So, it must come as a shock to learn that this sweet, kind, loving, compassionate and thoughtful woman found herself succumbing to a serious illness. How could a such a faithful follower of the Lord Jesus Christ die? How could God allow that to happen? Such questions lead us into a realm of theology known as theodicy: why does God allow sin, evil, pain, and suffering to happen to good people. Why do those things exist at all?

Before we progress anymore into Luke’s account, I want us to pause here. First, there is no answer that will satisfy why evil, sin, pain, and suffering exist. The search for solving the dilemma of theodicy has led people in different directions. Some form some pretty horrifying theologies to explain why God either causes or “allows bad things to happen.” Such theology has done much physical, spiritual, psychological and emotional damage to people. While some have found a safe haven in such theology as it seems to give their suffering a purpose, others have been further lost in their suffering as a result of a theology that locks them within it.

What’s more, that theology has lead people to develop and opposite and equally damning theology. “If I am forced to believe in a God who causes or allows evil to happen,” such a people say, “then I would rather just not believe in God. Thank you very much! Have a nice day.” It’s what leads people like outspoken anti-theist Dr. Richard Dawkins to proclaim, “The God of the Old Testament is arguably the most unpleasant character in all of fiction: jealous and proud of it; a petty, unjust, unforgiving control-freak; a vindictive, bloodthirsty ethnic cleanser; a misogynistic, homophobic, racist, infanticidal, genocidal, filicidal, pestilential, megalomaniacal, sadomasochistic, capriciously malevolent bully”[1]

What’s important to understand is that much of this comes from a misunderstanding. Most people think that, because God is good, then only good things will ever happen to those who follow God. Yet, as can be seen in Acts, Scripture never promises that. Yes, God is good and wants the very best for us; however, we live in a broken world where people use their free will to turn away from God and follow their own selfish desires. That is sin, which in turn can lead to evil, pain, and suffering for self and for others.

If God were to simply end all sin and evil, what would be left of this world? I think we have a story in the Old Testament that points to what would exactly happen were God to do that: NOAH and the flood. Dawkins, and those like him, fail to realize that the story of Noah was written to provide an explanation as to why God is so patient with the evil and sin that we perpetuate out in the world.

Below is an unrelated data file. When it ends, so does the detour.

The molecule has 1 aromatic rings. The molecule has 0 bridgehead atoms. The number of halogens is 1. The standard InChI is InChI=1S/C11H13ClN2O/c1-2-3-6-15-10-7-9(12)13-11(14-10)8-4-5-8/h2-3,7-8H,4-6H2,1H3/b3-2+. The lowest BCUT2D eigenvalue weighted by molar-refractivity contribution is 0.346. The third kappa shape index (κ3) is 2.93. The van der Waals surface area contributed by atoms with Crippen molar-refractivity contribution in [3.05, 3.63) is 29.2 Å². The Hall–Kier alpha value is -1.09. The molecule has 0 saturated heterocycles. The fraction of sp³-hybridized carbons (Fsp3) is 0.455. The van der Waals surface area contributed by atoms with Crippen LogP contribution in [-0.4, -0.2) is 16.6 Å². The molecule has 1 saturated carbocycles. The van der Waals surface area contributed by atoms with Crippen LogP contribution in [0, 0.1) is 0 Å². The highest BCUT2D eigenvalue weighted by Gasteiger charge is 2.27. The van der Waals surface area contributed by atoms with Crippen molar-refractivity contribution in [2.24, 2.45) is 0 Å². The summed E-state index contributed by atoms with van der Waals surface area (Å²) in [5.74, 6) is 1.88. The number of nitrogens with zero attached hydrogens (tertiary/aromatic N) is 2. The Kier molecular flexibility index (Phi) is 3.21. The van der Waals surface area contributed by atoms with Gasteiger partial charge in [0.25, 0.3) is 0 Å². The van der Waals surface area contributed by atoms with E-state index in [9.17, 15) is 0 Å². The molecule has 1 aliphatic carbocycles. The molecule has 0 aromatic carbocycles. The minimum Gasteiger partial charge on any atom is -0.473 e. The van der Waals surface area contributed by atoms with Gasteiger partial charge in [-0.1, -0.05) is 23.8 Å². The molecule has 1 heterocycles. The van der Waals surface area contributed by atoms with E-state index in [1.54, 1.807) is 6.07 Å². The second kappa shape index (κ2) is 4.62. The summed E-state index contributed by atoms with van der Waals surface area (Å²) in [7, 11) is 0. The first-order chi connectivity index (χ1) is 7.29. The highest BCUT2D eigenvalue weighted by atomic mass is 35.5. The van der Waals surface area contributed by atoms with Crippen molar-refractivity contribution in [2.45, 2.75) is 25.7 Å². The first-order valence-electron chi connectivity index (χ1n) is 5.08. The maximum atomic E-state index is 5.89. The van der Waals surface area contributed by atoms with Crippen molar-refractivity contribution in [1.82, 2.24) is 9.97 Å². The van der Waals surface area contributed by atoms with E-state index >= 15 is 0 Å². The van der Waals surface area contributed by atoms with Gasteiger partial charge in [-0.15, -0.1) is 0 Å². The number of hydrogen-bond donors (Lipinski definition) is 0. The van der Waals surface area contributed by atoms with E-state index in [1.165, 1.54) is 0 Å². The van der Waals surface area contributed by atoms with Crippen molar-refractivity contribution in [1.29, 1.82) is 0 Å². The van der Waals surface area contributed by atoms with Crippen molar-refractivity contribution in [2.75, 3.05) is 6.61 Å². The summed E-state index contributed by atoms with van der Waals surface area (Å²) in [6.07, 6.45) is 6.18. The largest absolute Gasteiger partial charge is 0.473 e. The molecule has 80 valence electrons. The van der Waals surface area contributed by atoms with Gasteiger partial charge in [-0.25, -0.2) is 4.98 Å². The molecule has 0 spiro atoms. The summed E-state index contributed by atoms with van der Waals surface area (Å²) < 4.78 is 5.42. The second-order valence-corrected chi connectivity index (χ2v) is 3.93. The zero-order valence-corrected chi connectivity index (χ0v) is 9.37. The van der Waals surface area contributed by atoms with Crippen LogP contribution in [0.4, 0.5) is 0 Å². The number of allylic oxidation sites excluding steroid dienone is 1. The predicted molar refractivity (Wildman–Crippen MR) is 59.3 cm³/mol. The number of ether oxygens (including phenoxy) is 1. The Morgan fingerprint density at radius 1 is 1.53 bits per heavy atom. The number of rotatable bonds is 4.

Again, that may not exhaustively satisfy one’s thirst to discover an answer to Theodicy; however, it is also important to not miss the forest for the trees when it comes to stuff that is beyond our understanding. The presence of evil, sin, suffering and pain do not cancel out the possibility of God’s existence any more than they prove any sort of divine reason or purpose for them existing.

Back to Dorcas. Yes, she was a faithful servant who got ill and died. Like countless faithful people before and after her, she fell ill from a virus and died. Had people not been greedy to the point of their being impoverished people, might she had avoided getting ill? We’ll never know as we don’t know how she got ill. Beyond that, even if she hadn’t gotten ill and died then, she would have died eventually. That is a fact of life.

The truth is, unlike Dorcas, most people don’t get resurrected back to life immediately after dying. As with any miracle, her resurrection brought honor and glory to God and caused many people to believe in Dorcas’ Lord and Savior Jesus Christ. This miracle, as with all miracles, was performed to glorify and bring others to Christ.

Let us remember what miracles are for and let us also learn to not only look to aggrandized signs as miracles. Miracles happen every day and they come in all shapes and sizes. Anything that brings people into a relationship with Jesus Christ is a miracle.